Girls Might Have Been Dead More Than a Year, Police Say

Officials are focusing on the backyard at the former home of a woman suspected of killing two of three adopted daughters and keeping one in a freezer. Video by AP
By Matt Zapotosky and Petula Dvorak
Washington Post Staff Writers
Wednesday, October 1, 2008

Two children whose frozen bodies were found in Calvert County might have been dead for a year or more, hidden in a large freezer and moved from house to house since last fall by the adoptive mother suspected of killing them, authorities said yesterday.

Renee D. Bowman, 43, who arrived in Calvert in February, "indicated" in an interview that the bodies were in the freezer when she moved out of her former residence in the Rockville area, investigators have said. Yesterday, authorities revealed that she left that area last October or November and then stayed briefly in Prince George's or Charles County before moving to Calvert.

"At this point in time, everything is looking like she left Montgomery County with the freezer," said Detective Sgt. Michael Moore of the Calvert sheriff's office.

The case continued to raise questions about D.C. child welfare services yesterday, three days after the bodies were found. The D.C. Child and Family Services Agency recommended Bowman as a suitable adoptive parent even though she filed for bankruptcy protection in 2001, the year she adopted one foster child, and had just emerged from it in 2004, when she adopted two others. In between, she lost her Landover house to foreclosure.

Bowman, now jailed on child abuse charges, had also been convicted in 1999 of a misdemeanor charge of "threatening bodily harm" to a 72-year-old man.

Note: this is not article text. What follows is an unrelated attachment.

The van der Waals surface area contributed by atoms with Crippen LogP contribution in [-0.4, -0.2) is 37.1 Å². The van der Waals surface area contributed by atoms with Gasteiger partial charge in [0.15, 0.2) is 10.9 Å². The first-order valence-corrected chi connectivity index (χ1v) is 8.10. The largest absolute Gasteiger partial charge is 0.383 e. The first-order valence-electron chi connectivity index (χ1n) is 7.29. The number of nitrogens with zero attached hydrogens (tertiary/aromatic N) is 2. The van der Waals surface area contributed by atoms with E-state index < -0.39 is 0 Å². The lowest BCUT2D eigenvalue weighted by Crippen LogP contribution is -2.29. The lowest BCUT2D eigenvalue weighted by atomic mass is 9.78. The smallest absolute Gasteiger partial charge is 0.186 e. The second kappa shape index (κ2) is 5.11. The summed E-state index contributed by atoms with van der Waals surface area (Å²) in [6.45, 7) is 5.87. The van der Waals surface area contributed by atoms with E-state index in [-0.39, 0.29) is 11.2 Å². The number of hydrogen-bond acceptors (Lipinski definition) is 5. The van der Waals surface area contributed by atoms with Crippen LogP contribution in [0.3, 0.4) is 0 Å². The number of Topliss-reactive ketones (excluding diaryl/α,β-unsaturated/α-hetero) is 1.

"We want to know how did this person . . . qualify to become an adoptive parent?" said D.C. Council member Tommy Wells (D-Ward 6), chairman of the Committee on Human Services and a former social worker. "Is there anything we don't know or should have known that would have prevented the adoption?"

Acting Attorney General Peter Nickles said he was not aware of the bankruptcy filings or the misdemeanor conviction and does not believe that the information was included in a home visit report generated by a private contractor.

"That was not revealed. At least, I don't think it was revealed," he said. "I'm not saying . . . that I've seen everything."

Bowman is being held without bond on charges relating to her youngest daughter, a 7-year-old. The two other children, who would be 9 and 11, are officially missing. Autopsies to confirm the victims' identities were expected to be completed today.

Detectives used a cadaver-sniffing dog to search for evidence yesterday in the house near Rockville that was once occupied by Bowman and her three adopted children. Late in the afternoon, investigators armed with shovels dug up a portion of the yard where a lack of grass had drawn suspicion -- to no avail.

"The dirt is clean," Montgomery police Capt. Patty Walker said after the search was complete. "There's nothing to sift through."

The task of collecting evidence at the house, in the 13100 block of Vandalia Court, was made more difficult because Bowman moved from there a year ago and the residence was later renovated, authorities said.

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